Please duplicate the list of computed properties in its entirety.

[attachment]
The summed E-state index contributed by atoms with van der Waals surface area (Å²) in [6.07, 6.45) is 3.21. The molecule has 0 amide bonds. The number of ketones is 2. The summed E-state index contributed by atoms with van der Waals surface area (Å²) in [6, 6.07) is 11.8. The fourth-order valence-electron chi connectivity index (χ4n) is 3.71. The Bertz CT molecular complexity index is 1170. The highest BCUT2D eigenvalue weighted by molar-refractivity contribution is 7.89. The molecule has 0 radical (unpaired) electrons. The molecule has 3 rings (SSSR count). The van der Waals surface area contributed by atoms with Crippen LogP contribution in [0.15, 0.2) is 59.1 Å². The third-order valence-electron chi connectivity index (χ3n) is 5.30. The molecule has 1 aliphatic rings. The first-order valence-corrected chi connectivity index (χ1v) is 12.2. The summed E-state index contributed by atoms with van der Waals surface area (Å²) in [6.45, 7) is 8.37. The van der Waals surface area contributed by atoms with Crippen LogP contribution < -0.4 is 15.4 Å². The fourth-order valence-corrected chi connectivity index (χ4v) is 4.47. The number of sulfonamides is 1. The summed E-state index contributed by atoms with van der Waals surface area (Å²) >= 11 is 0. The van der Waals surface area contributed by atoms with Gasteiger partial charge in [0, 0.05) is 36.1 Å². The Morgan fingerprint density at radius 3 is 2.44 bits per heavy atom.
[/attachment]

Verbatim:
The summed E-state index contributed by atoms with van der Waals surface area (Å²) in [6.07, 6.45) is 3.21. The molecule has 0 amide bonds. The number of ketones is 2. The summed E-state index contributed by atoms with van der Waals surface area (Å²) in [6, 6.07) is 11.8. The fourth-order valence-electron chi connectivity index (χ4n) is 3.71. The Bertz CT molecular complexity index is 1170. The highest BCUT2D eigenvalue weighted by molar-refractivity contribution is 7.89. The molecule has 0 radical (unpaired) electrons. The molecule has 3 rings (SSSR count). The van der Waals surface area contributed by atoms with Crippen LogP contribution in [0.15, 0.2) is 59.1 Å². The third-order valence-electron chi connectivity index (χ3n) is 5.30. The molecule has 1 aliphatic rings. The first-order valence-corrected chi connectivity index (χ1v) is 12.2. The summed E-state index contributed by atoms with van der Waals surface area (Å²) in [6.45, 7) is 8.37. The van der Waals surface area contributed by atoms with Crippen LogP contribution < -0.4 is 15.4 Å². The fourth-order valence-corrected chi connectivity index (χ4v) is 4.47. The number of sulfonamides is 1. The summed E-state index contributed by atoms with van der Waals surface area (Å²) >= 11 is 0. The van der Waals surface area contributed by atoms with Gasteiger partial charge in [0, 0.05) is 36.1 Å². The Morgan fingerprint density at radius 3 is 2.44 bits per heavy atom.